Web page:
Teacher Eval: Liberace or the Kid Next Door?

A quality evaluation is a beginning; a useless one, an end.

That’s the conclusion I draw from a quote by the legendary Madeline Hunter in a recent Ed Week article by David Finley: “If you hear someone playing the piano, it doesn’t take long to figure out if it’s Liberace or the boy next door practicing.” Hunter was referring to teacher evaluation and although she may be right, so what?

After all, it’s true that a teacher can be fairly and quickly judged in short, qualitative terms: It’s not particularly hard to tell whether a teacher is a virtuoso or a fledgling. Clearly, that judgment is too black and white. (See #TeachingIs: 50 Shades of Grey.) But I’ve publicly suggested, tongue-in-cheek, that we adopt six-word evaluations modeled on Smith Magazine’s six-word memoirs:

  • “Gets better every year: a keeper”
  • “Red flags all over this one.”
  • “Builds community like no one else.”
  • “Loved by students for wrong reasons.”

That’s funner to play as a game than actually adopt as a policy, but aren’t short, general descriptions how we judge our colleagues, at in our own minds? Granted, after that judgment we can go on at length about our reasons, but as an illustration, think of some different colleagues where you work. I bet your first thought is a one or two word statement of overall quality, followed by a short, five or six word explanation.

And I don’t think any of this kind of thinking about colleagues is a particularly bad in and of itself, but what end does it serve?

So while it might be possible to make a short, accurate qualitative opinion about a teacher, that opinion will almost certainly be static and unserviceable.  In contrast a useful evaluation looks forward and defines the shape of next piece in a teacher’s professional puzzle.

In the case of the virtuoso, the next piece might involve finding means by which they can share their expertise or assume more roles as a teacher leader. The next piece for the novice might be a concrete quantitative goal, like cutting transition times by half or something more complex, like creating more informative assessments.

Regrettably, my district’s evaluation tool is an amalgam generated by combining student results on standardized tests with an observation and reflection protocol that intends to be growth oriented but is ridiculously onerous for teachers and administrators. And at the end results in a single number that purportedly describes the teacher’s quality.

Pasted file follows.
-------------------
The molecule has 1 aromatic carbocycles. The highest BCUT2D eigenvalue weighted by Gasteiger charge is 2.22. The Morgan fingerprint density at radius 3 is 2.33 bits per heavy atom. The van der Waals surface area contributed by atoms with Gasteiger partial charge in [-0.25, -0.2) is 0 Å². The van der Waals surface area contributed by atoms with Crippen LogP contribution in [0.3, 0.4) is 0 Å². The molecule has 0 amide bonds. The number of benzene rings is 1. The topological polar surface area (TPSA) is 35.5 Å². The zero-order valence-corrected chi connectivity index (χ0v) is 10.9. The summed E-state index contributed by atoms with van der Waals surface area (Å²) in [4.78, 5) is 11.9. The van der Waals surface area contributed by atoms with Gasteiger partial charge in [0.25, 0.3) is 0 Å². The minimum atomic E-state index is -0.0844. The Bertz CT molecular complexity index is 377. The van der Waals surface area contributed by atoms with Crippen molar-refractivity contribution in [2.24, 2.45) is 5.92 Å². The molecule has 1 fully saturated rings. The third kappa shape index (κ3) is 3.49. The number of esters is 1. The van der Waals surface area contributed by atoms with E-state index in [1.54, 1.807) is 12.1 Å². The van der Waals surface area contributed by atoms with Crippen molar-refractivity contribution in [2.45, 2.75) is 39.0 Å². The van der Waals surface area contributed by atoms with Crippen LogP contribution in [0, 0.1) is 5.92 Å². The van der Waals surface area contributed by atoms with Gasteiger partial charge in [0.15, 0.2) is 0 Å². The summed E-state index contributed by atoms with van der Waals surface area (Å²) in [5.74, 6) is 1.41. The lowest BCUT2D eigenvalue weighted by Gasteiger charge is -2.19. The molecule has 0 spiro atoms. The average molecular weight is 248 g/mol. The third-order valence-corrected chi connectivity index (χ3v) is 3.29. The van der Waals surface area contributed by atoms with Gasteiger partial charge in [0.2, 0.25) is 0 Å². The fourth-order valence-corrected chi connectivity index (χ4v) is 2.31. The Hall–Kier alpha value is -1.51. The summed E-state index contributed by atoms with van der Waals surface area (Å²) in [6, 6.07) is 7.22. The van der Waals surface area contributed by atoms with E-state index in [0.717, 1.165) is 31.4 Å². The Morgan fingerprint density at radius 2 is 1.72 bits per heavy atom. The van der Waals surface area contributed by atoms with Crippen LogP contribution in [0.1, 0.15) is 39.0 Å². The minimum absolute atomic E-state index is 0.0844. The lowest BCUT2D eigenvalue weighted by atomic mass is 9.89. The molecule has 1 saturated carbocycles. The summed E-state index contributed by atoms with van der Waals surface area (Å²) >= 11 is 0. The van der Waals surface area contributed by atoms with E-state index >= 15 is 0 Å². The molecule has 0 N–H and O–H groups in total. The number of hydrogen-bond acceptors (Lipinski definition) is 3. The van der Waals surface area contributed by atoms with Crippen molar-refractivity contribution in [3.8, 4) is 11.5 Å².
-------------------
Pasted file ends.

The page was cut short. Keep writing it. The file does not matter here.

Which by the criterion at the start of this post makes it useless in practice and a lot less fun than the six-word evaluation game.

 

 

Sandy Merz

I grew up in Silver City, New Mexico and went the University of New Mexico, earning a Bachelor of Science degree in Geology. After working for the U.S. Geological Survey in remote regions of western New Mexico, I moved to Tucson to attend graduate school at the University of Arizona, earning a Master of Science degree in Hydrogeology. While working as an intern hydrologist for a local county agency, I started doing volunteer work that involved making presentations in schools. At that moment I knew teaching was the path to follow. It must have been a good decision because I’m still on the path after thirty-two years. My teaching certificates are in math and science and I am a National Board Certified Teacher in Career and Technical Education. After teaching engineering and math and elective classes at the same school in downtown Tucson my whole career, I’ve moved to a different middle school and district on the edge of town to teach math. In addition to full time teaching, I am actively involved in the teacher leadership movement by facilitating National Board candidates, blogging for Stories from School Arizona, and serving on the Arizona K12 Center’s TeacherSolutions team. In January 2017, Raytheon Missile System named me a Leader in Education and I’m a former Arizona Hope Street Fellow.

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